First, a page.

Forum: Ruby Command Pipeline (pipes & filters) in Ruby

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unknown (Guest)
on 2006-02-13 07:33
(Received via mailing list)
Anyone know of any generic implementation of a pipeline in ruby?  That
is, one which takes a bunch of GoF Command objects, and strings them
together in the classical pipeline configuration.

Any advice on that?

I have a process with a lot of sequential processing, and think that a
pipeline of Command objects (not just Proc's) might be the way to do
it.

The downsides of pipelines:
1) You can't do selections (if) or sequences (loops).  If you can
handle this, though, this becomes a virtue, as it keeps everything
crystal clear and simple.  Witness the ever useful Unix command line
pipelines.

2) They don't encapsulate very well, as each stage totally overwrites
the previous ones.  I'm not sure if I should just accept this, or try
to use some modification (append only pipeline, etc.).

Any experience or ideas on this appreciated.
James B. (Guest)
on 2006-02-13 07:48
(Received via mailing list)
removed_email_address@domain.invalid wrote:
> Anyone know of any generic implementation of a pipeline in ruby?  That
> is, one which takes a bunch of GoF Command objects, and strings them
> together in the classical pipeline configuration.
>
> Any advice on that?

Does Rake approach this?

Define each command as a task.  Let Rake handle the chaining and
dependency logic.




--
James B.

?Design depends largely on constraints.?
  ? Charles Eames
Robert K. (Guest)
on 2006-02-13 11:33
(Received via mailing list)
removed_email_address@domain.invalid wrote:
> The downsides of pipelines:
> 1) You can't do selections (if) or sequences (loops).  If you can
> handle this, though, this becomes a virtue, as it keeps everything
> crystal clear and simple.  Witness the ever useful Unix command line
> pipelines.
>
> 2) They don't encapsulate very well, as each stage totally overwrites
> the previous ones.  I'm not sure if I should just accept this, or try
> to use some modification (append only pipeline, etc.).
>
> Any experience or ideas on this appreciated.

There are several ways you can do pipelining.  Do you want concurrency
with that?  Does every stage have a single output the next stage wants
to
operate on?  etc.

Probably the simplest thing you can do is to use #inject:

commands = [
  lambda {|x| x * 2},
  lambda {|x| 0 - x},
  lambda {|x| x + 10},
]

>> commands.inject(0) {|x,cmd| cmd[x]}
=> 10
>> commands.inject(1) {|x,cmd| cmd[x]}
=> 8

Kind regards

    robert
unknown (Guest)
on 2006-02-13 18:15
(Received via mailing list)
On Mon, 13 Feb 2006 removed_email_address@domain.invalid wrote:

> The downsides of pipelines:
> 1) You can't do selections (if) or sequences (loops).  If you can
> handle this, though, this becomes a virtue, as it keeps everything
> crystal clear and simple.  Witness the ever useful Unix command line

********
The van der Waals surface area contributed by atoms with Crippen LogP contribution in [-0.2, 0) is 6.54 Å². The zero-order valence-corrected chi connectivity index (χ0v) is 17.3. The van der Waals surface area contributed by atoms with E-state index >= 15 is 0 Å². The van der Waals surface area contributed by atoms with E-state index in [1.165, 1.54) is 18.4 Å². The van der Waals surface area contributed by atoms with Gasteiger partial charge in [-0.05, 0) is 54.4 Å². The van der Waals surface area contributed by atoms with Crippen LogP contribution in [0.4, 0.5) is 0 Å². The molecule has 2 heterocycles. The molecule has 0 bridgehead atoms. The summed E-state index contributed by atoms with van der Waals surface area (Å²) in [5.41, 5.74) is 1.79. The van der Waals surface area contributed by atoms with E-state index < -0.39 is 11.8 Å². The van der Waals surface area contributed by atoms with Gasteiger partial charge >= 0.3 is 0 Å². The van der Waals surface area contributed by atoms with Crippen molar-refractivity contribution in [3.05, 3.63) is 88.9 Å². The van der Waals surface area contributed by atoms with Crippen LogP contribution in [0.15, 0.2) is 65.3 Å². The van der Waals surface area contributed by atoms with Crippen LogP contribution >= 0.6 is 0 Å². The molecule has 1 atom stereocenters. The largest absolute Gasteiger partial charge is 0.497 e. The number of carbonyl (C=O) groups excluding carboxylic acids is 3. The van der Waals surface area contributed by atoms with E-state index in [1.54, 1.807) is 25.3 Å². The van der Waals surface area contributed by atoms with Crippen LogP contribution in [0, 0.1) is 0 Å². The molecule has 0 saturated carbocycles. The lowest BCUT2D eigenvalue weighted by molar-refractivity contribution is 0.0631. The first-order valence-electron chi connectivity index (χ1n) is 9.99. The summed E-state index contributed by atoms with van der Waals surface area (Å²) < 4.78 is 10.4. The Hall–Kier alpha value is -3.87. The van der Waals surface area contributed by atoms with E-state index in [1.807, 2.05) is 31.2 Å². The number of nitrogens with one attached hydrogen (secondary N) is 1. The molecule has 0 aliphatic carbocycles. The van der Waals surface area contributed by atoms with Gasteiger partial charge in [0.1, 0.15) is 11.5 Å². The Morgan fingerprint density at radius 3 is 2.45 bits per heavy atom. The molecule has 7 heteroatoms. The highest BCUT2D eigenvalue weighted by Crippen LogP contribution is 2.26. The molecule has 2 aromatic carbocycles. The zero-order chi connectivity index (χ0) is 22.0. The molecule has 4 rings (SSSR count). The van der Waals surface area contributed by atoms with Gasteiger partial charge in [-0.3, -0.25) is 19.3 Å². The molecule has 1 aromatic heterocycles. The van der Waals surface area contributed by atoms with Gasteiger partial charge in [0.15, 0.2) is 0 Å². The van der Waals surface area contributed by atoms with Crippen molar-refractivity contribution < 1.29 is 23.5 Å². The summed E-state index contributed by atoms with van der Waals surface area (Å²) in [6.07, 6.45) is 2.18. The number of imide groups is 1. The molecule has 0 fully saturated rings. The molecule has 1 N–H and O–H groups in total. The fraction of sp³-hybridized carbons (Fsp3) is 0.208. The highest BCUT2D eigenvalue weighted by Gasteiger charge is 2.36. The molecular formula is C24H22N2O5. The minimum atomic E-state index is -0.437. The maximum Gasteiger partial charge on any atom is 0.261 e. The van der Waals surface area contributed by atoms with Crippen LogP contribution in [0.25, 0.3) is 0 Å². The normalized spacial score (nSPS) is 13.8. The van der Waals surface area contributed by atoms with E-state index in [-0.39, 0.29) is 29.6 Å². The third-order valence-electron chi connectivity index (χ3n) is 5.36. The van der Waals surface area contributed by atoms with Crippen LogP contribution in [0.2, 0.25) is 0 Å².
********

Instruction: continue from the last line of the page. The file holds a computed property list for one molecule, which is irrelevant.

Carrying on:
> pipelines.
>
> 2) They don't encapsulate very well, as each stage totally overwrites
> the previous ones.  I'm not sure if I should just accept this, or try
> to use some modification (append only pipeline, etc.).
>
> Any experience or ideas on this appreciated.

this handles any dag.  i wrote it a long time ago

   http://codeforpeople.com/lib/ruby/flow/flow-2.0.0/

hth.

-a
Adam S. (Guest)
on 2006-02-13 18:43
(Received via mailing list)
That's neat, this might be handy too:

class Proc
  def |(other)
    proc{|*a| other.call(self.call(*a)) }
  end
end

I think I got the idea from something on Why's site, though I can't
find it now.  Anyways if you could now do:

f = lambda {|x| x * 2} | lambda {|x| 0 - x} | lambda {|x| x + 10}

or more verbosely:

a = lambda {|x| x * 2}
b = lambda {|x| 0 - x}
c = lambda {|x| x + 10}

f = (a|b|c)

Think of it as unix pipes :)
  .adam
Robert K. (Guest)
on 2006-02-13 19:03
(Received via mailing list)
Adam S. wrote:
>
> Think of it as unix pipes :)
>   .adam

Depending on the number of processors you might even run into stack size
limits which won't happen with an #inject based solution (see my other
posting).  (Ok, I know that I'm being obsessive about Enumerable#inject
-
it was love at first sight. :-)) )

Although this looks nice, when associating Unix pipes you might be
tempted
to expect those to execute concurrently which they don't.

We can combine both solutions:

class ProcChain
  def initialize(*procs) @chain = procs end
  def |(proc)
    @chain << proc
    self
  end
  def call(a)
    @chain.inject(a) {|x,pr| pr[x]}
  end
  alias [] call
end

class Proc
  def |(proc)
    ProcChain.new(self, proc)
  end
end

irb(main):039:0> f = lambda {|x| x * 2} | lambda {|x| 0 - x} | lambda
{|x|
x + 10}
=> #<ProcChain:0x4a6fed8 @chain=[#<Proc:0x04a70238@(irb):39>,
#<Proc:0x04a70148@(irb):39>, #<Proc:0x04a6ffc8@(irb):39>]>
irb(main):040:0> f[0]
=> 10
irb(main):041:0> f.call 1
=> 8

:-))

Kind regards

    robert
Christian N. (Guest)
on 2006-02-13 19:38
(Received via mailing list)
removed_email_address@domain.invalid writes:

> The downsides of pipelines:
> 1) You can't do selections (if) or sequences (loops).  If you can
> handle this, though, this becomes a virtue, as it keeps everything
> crystal clear and simple.  Witness the ever useful Unix command line
> pipelines.
>
> 2) They don't encapsulate very well, as each stage totally overwrites
> the previous ones.  I'm not sure if I should just accept this, or try
> to use some modification (append only pipeline, etc.).
>
> Any experience or ideas on this appreciated.

A long, long, time ago, I can still remember:

http://kronavita.de/chris/data/pipeline_rdoc.html
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